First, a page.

ABC Nursing in Bangladesh.

Nurses are the first point of contact for burn patients and their families and they play a crucial role in almost every aspect of a patient’s daily care and recovery. Nurses play a critical role in infection prevention, pain control, wound management and dressing changes, rehabilitation, and in providing support to the patient and their family in a time of great distress.

Unfortunately, despite this crucial role, many nurses in low and middle income countries have little or no training in burn care. Huge numbers of patients and inadequate staffing compound this problem and make it difficult for nurses to provide the care patients require. The many challenges that nurses face also impacts their professional status and morale, impeding teamwork with other staff and directly affecting the standard of care to burn patients.

To address this, Interburns has developed an Advanced Burn Care module in Nursing designed specifically for nurses working in resource-poor environments. The training was developed by a diverse international team including nurses, surgeons, physiotherapists and a nutritionist, from Bangladesh, Ethiopia, France, Ghana, India, Nepal and the UK, all with a wealth of knowledge and experience of working in a range of different health care environments.

The National Institute for Burns and Plastic Surgery at Dhaka Medical College Hospital is a very large burn unit with 100 beds and staff appropriate to that number, but typically it has 400-500 inpatients. With such a huge number of patients and a relatively small number of nurses, this is one of the highest priorities in the most challenging of environments to improve nursing care in burns.

The first ABC Nursing training was held here from the 28th February to the 5th of March 2016. It was run by nurses from around the world and most of the programme was translated in Bengali/Bangla by local faculty. The training was deliberately designed with a high number of practical sessions to ensure local staff could learn effectively.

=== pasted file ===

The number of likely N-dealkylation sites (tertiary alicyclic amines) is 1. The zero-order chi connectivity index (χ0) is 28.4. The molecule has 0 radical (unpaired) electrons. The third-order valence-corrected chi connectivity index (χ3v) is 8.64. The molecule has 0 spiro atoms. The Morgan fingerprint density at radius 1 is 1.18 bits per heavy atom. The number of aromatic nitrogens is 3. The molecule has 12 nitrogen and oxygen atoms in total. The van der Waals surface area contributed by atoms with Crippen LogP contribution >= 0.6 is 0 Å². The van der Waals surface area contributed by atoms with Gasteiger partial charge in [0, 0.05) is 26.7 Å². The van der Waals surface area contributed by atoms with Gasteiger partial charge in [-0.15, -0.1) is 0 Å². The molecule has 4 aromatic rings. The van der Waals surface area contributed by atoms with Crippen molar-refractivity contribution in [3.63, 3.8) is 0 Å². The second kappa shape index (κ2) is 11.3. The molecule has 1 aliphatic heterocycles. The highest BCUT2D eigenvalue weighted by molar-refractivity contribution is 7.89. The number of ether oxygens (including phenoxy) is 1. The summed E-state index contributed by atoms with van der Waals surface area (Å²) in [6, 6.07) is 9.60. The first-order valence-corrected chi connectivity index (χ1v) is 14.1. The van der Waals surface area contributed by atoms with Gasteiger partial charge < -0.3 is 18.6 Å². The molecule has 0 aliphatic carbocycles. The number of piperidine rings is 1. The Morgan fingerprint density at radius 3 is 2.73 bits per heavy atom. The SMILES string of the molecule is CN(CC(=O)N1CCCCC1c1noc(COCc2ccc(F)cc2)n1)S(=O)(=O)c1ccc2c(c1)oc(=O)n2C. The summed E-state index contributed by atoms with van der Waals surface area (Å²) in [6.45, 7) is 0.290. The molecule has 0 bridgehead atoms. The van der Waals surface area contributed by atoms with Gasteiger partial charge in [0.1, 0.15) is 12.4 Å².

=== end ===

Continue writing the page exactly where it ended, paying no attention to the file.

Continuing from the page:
The five days of training built on the foundation of the Interburns ‘Essential Burn Care’ course, which all participants had previously completed. Topics included anatomy and physiology of the Skin, the pathophysiology of burns, paediatric care, assessment, hand washing and infection prevention, analgesia and pain control, nutrition, as well as key non-clinical topics such as teamwork, simple research, and service improvement.

Local physiotherapists trained in last year’s Advanced Burn Care programme on Rehabilitation also taught practical sessions on the basics of rehabilitation – positioning and mobilising patients properly to prevent disability, scar management and massage, and making and using some simple splints. The nurses worked directly with a variety of patients in the dressing room, wards and classroom. One session focused on burn survivors, with the participants breaking into small groups to talk to survivors about their journey and how they have come to terms with their injuries.

Interburns would like to thank our volunteer faculty for their hard work during the training and developing the programme. We would also like to thank our local partners, the National Institute for Burns and Plastic Surgery, Acid Survivors Foundation and the Bangladeshi Society for Burn Injuries for their help in organising the training, with particular thanks to Dr Saidur Rahman and his colleagues at ASF and Dr Papon at NIBPS.

Interburns would also like to offer our sincere thanks to the UK Department for International Development for funding our ongoing programme in Bangladesh and Nepal.